(CNN) -- A new study on healthy women with genetic mutations that sharply increase the risk of breast and ovarian cancer supports the old adage: An ounce of prevention is worth a pound of cure.
The report, published online Monday in the Journal of Clinical Oncology, studied nearly 5,800 women with specific genetic mutations called BRCA1 and BRCA2.
Researchers found that women with BRCA1 and BRCA2 mutations who protectively had their ovaries removed reduced their risk of ovarian, fallopian tube, or peritoneal cancer by 80%, and their overall risk of death by 77%.
BRCA stands for breast cancer susceptibility genes, a class of genes known as tumor suppressors. Mutations of the BRCA1 and BRCA2 genes have been linked to hereditary breast and ovarian cancer.
According to Monday's study, women with BRCA1 mutations should have preventive ovarian surgery-- known as prophylactic oophorectomy -- by age 35, as waiting appears to increase the risk of ovarian cancer. In contrast, women with BRCA2 mutations can safely delay surgery until their 40s, the study suggests, as their risk of ovarian cancer is not as strong.
The new research provides doctors with additional information to support the risk-reducing surgery, said ovarian cancer expert Dr. Shannon Westin.
Removing the ovaries in these patients "provides more benefits than just the reduction in ovarian cancer because this study shows there's a survival benefit that has not been shown this clearly before," she said.
Westin is an assistant professor in the Department of Gynecologic Oncology and Reproductive Medicine at the MD Anderson Cancer Center in Houston. She was not involved in the study.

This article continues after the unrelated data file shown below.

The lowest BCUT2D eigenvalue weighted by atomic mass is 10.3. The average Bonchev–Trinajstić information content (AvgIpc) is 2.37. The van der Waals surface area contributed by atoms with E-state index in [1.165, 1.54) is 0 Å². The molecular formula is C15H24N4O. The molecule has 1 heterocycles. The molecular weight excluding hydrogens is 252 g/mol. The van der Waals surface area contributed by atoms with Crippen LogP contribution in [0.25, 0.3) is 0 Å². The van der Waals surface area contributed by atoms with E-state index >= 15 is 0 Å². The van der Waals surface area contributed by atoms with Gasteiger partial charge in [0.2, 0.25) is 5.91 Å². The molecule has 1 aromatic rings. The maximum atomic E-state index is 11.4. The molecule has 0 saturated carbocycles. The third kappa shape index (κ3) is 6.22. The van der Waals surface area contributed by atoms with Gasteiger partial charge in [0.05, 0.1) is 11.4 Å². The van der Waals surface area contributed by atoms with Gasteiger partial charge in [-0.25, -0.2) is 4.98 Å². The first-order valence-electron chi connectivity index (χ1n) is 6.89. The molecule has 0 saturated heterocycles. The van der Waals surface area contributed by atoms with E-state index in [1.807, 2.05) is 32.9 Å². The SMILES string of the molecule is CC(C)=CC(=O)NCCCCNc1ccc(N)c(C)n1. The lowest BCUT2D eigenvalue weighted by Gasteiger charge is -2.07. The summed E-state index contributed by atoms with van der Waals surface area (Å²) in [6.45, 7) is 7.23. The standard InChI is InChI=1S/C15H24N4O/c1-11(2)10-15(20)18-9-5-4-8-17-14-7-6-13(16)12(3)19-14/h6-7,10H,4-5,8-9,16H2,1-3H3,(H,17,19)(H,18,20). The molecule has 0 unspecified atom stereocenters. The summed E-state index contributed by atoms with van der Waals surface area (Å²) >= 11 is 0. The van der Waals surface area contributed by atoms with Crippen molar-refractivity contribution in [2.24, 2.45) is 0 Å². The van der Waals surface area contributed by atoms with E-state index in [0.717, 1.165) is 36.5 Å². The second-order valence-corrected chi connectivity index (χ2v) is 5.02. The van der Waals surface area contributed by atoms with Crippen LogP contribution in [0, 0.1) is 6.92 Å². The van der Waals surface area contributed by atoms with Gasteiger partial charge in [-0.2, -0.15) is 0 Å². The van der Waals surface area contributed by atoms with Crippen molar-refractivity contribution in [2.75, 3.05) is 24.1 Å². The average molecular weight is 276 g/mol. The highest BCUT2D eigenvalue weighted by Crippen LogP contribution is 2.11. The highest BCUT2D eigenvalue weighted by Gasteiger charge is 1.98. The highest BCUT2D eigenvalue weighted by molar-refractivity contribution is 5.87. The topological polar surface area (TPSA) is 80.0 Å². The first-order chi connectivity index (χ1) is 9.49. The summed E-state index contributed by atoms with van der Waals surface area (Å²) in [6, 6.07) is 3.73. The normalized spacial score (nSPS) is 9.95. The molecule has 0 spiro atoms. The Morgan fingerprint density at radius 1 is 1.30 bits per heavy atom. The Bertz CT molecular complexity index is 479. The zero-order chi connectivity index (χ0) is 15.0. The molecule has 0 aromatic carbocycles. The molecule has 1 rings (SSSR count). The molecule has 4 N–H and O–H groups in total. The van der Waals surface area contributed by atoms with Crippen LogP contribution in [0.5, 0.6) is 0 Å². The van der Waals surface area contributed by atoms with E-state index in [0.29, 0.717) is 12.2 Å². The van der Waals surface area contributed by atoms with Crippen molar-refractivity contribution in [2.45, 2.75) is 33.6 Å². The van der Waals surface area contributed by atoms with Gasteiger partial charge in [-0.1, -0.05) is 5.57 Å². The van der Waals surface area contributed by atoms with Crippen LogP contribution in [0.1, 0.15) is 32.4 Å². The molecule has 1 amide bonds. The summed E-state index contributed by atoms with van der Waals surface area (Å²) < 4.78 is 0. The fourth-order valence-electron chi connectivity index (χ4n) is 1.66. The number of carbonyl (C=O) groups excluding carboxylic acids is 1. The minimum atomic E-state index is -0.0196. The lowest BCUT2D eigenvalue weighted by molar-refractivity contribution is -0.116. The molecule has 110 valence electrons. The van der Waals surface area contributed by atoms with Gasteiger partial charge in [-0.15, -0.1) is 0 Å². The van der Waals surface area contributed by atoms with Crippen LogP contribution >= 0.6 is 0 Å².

According to the American Cancer Society, previous studies have shown that removing the ovaries of a premenopausal woman with BRCA mutations can reduce the risk of ovarian cancer by 85% to 95%, and the risk of breast cancer is cut by 50% to 60%.
But Monday's study is the first study to show an overall mortality reduction benefit.
"To me, waiting to have oophorectomy until after 35 is too much of a chance to take," said Steven Narod, professor of medicine at the University of Toronto in Canada, and the study's lead author. "These data are so striking that we believe prophylactic oophorectomy by age 35 should become a universal standard for women with BRCA1 mutations."
BRCA mutations grabbed national headlines last year when actress Angelina Jolie announced she carries a mutation of the BRCA1 gene and had underwent a preventive double mastectomy at age 37 to reduce her risk of breast caner.
Jolie's mother, actress and producer Marcheline Bertrand, died of ovarian cancer in 2007 at the age of 56.
"My doctors estimated that I had an 87 percent risk of breast cancer and a 50 percent risk of ovarian cancer, although the risk is different in the case of each woman," Jolie wrote in a New York Times op-ed article in May.
"Once I knew that this was my reality, I decided to be proactive and to minimize the risk as much I could," she said. "I started with the breasts, as my risk of breast cancer is higher than my risk of ovarian cancer, and the surgery is more complex."
Dr. Agustin Garcia, an associate professor of Clinical Medicine at Keck Medicine of University of Southern California, said another important aspect of the study is how it breaks down the differences researchers saw between BRCA1 and BRCA 2 carriers.
"In most of the guidelines, we don't distinguish between the two, but this study separated the two groups for potential age for prophylactic oophorectomy," said Garcia, who was not involved in the research.
He said the study tells women with the BRCA2 mutation they can probably wait until they are 50 to have their ovaries and fallopian tubes removed.
"These results could make a real difference for women with BRCA mutations, who face tough decisions about whether and when to undergo a prophylactic oophorectomy," Don Dizon, a member of the cancer communications committee at the American Society of Clinical Oncology, said in a statement.
"Importantly, for women who will be undergoing this surgery early in life, it's reassuring to see that it carries long-lasting benefits, substantially reducing ovarian cancer risk as well as total mortality risk," he added.
CNN's Ed Payne contributed to this report.